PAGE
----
Kansas City Southern Profits Up Nearly 12%, Continuing Streak of Wins for Rail

Kansas City Southern's profit grew 11.9%

Kansas City Southern continued the red-hot results from railroad freight carriers in the second quarter, with its profit growing 11.9%, slightly beating the consensus analyst forecast.

The rail freight carrier earned $134.4 million in profits or $1.27 per share. The Bloomberg News consensus forecast of industry analysts called for $133.5 million or $1.27. The EPS beat was by fractions of a cent.

One year ago, the numbers were $120.1 million or $1.11.

Revenue grew 15% year-over-year to $656.4 million. Operating income — after expenses were deducted from revenue — increased 9% to $239 million.

“We are pleased to report record second-quarter revenues and earnings per share as well as an all-time record quarterly operating income,” Kansas City Southern CEO Patrick Ottensmeyer said. “Carloads were up in four out of six commodity groups, driving strong second-quarter revenue growth of 15%. Our revenue performance featured strength in Energy, Automotive and Chemicals & Petroleum, as higher commodity prices, Mexican automotive production and the emergence of Mexican energy reform supported growth.”

Intermodal, which grew at competitors CSX, Canadian Pacific and Union Pacific, didn’t fare as well at Kansas City Southern. Revenue dropped 1% to $90.6 million and carloads dropped 1% to 243,100 while revenue per carload remained relatively flat year-over-year.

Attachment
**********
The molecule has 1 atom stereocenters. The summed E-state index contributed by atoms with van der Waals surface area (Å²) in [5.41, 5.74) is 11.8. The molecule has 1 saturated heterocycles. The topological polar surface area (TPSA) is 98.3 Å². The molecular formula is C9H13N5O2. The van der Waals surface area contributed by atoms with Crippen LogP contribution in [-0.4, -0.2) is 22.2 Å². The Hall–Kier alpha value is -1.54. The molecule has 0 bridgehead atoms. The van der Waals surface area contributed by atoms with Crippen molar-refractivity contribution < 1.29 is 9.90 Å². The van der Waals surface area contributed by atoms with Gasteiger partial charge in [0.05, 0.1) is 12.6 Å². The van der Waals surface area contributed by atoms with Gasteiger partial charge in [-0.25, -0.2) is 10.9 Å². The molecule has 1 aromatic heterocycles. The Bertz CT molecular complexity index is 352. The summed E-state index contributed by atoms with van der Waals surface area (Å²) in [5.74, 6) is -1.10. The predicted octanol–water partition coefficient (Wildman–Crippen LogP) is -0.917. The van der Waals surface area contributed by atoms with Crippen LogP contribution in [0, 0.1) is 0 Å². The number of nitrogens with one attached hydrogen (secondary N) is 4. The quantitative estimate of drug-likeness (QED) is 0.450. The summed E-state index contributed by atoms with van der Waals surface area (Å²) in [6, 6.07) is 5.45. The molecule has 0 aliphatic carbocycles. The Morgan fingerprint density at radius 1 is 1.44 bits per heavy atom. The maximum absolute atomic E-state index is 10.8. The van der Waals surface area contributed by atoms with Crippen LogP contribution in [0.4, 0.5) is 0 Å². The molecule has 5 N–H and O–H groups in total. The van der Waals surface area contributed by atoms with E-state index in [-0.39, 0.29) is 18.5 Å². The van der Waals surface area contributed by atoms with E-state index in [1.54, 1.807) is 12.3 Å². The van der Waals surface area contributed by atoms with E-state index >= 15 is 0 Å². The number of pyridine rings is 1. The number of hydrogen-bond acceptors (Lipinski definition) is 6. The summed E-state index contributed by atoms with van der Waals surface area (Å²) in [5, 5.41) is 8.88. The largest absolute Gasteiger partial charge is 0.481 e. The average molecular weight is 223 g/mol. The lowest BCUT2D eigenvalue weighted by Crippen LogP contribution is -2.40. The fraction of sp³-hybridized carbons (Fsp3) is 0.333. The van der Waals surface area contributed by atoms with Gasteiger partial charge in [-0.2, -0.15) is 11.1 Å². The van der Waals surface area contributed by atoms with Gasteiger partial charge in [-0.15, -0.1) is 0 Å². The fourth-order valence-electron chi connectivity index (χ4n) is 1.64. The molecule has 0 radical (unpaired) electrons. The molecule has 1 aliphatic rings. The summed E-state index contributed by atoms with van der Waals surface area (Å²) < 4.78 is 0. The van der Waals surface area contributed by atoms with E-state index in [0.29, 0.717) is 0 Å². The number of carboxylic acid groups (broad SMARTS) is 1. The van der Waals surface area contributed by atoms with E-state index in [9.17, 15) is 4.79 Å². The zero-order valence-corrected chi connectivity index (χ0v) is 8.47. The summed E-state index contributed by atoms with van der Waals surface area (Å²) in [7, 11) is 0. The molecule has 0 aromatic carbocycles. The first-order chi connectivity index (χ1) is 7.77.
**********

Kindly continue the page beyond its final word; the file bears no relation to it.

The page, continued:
Energy transportation, consisting of coal, fracking and crude oil, saw a huge spike in business last quarter. Revenue jumped 90% to $70.5 million, carloads surged 41% to 69,600 and revenue per carload jumped 35% to $1,013.

Chemical, petroleum and plastics transportation revenue went up 13% to $138.8 million. Carloads grew 6% to 71,500 and revenue per carload increased 7% to $1,941.

Revenue from industrial and consumer products transportation grew 9% to $148.6 million. Carloads increased 4% to 82,700 and revenue per carload rose 5% to $1,797.

The operating ratio deteriorated to 63.5% compared with 61.3% in second-quarter 2016. A lower percentage is better because it means operating expenses didn’t eat as much into top-line revenue as a previous period of time.

Through the first half of 2017, profits grew 23% to $280.9 million and revenue increased 13% to $815.9 million. However, the operating ratio deteriorated 50.2 basis points to 64.5%.


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